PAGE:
Individual variability in pain sensitivity7 and the response to analgesic drugs8 predicts that some patients, however, will experience acute pain following some dental procedures that will be inadequately relieved by preventive or postoperative administration of an NSAID combined with acetaminophen. Additionally, patients often equate optimal treatment with receiving a prescription for an opioid-containing analgesic. Given the high morbidity and mortality associated with opioid misuse and abuse, but the need to use opioids when non-opioid use may be inadequate, practitioners are faced with the question: When are opioids indicated for analgesia in dental practice?

Dr. Warburton

Clinical Indications for Opioid Use for Oral and Maxillofacial Surgery

Major oral surgery, including orthognathic procedures, facial trauma, tumor resection, and open temporomandibular joint (TMJ) surgery, produce soft- and bony tissue injury that cannot be managed by an NSAID alone. Perioperative administration of a corticosteroid reduces edema and modulates the inflammatory response to decrease postoperative pain, but opioids are usually required for several days following such traumatic procedures. The opioid drug, dose, formulation, and time course (parenteral transitioning to oral administration) and the use of an NSAID vary based on the nature of the procedure. Patients who are allergic to aspirin or an NSAID cannot be administered drugs from this class and may require an opioid-acetaminophen combination. It is often problematic to determine if a patient reporting aspirin or NSAID intolerance is credible, but consultation with the primary healthcare provider may help to clarify whether the patient, in fact, has a credible intolerance to an NSAID or is drug seeking.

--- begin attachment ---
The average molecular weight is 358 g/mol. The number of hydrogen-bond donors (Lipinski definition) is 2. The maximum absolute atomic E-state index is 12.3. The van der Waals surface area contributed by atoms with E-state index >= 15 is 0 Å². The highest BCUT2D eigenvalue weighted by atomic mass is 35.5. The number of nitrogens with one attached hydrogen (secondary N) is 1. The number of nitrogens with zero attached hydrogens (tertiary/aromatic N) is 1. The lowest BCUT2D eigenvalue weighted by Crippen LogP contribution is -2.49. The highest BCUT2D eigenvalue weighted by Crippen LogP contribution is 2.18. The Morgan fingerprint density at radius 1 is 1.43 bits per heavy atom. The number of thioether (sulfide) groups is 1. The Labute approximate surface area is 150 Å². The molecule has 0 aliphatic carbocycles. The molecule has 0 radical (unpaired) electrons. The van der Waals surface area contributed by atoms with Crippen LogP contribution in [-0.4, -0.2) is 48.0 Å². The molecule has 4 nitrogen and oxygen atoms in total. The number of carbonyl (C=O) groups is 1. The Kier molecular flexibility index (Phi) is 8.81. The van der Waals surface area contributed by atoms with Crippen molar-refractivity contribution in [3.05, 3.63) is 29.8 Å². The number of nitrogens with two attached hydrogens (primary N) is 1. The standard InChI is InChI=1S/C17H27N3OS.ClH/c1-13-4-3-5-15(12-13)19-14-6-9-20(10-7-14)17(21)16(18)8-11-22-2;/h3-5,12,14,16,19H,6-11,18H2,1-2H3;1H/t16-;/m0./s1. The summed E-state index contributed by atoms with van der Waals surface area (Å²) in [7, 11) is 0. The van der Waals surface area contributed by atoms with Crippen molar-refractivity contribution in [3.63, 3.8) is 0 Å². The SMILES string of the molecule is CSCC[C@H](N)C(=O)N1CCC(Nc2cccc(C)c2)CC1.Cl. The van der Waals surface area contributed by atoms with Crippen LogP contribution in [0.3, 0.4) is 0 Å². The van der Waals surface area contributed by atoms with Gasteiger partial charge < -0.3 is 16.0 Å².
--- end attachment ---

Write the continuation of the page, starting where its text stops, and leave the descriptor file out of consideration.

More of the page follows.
Arthroscopic procedures for the TMJ do not usually require opioid administration unless NSAID administration is contraindicated. If opioid administration is required after discharge from an inpatient setting, the opioid dose and number of units prescribed should be consistent with the expected duration of the postoperative pain duration. Request for prescription refills should be carefully evaluated and the patient re-examined if there is any concern that continued opioid administration is not required. The patient should be transitioned from an opioid to an NSAID or acetaminophen as soon as feasible to minimize the development of psychological or physical dependence, possibly contributing to an eventual overdose.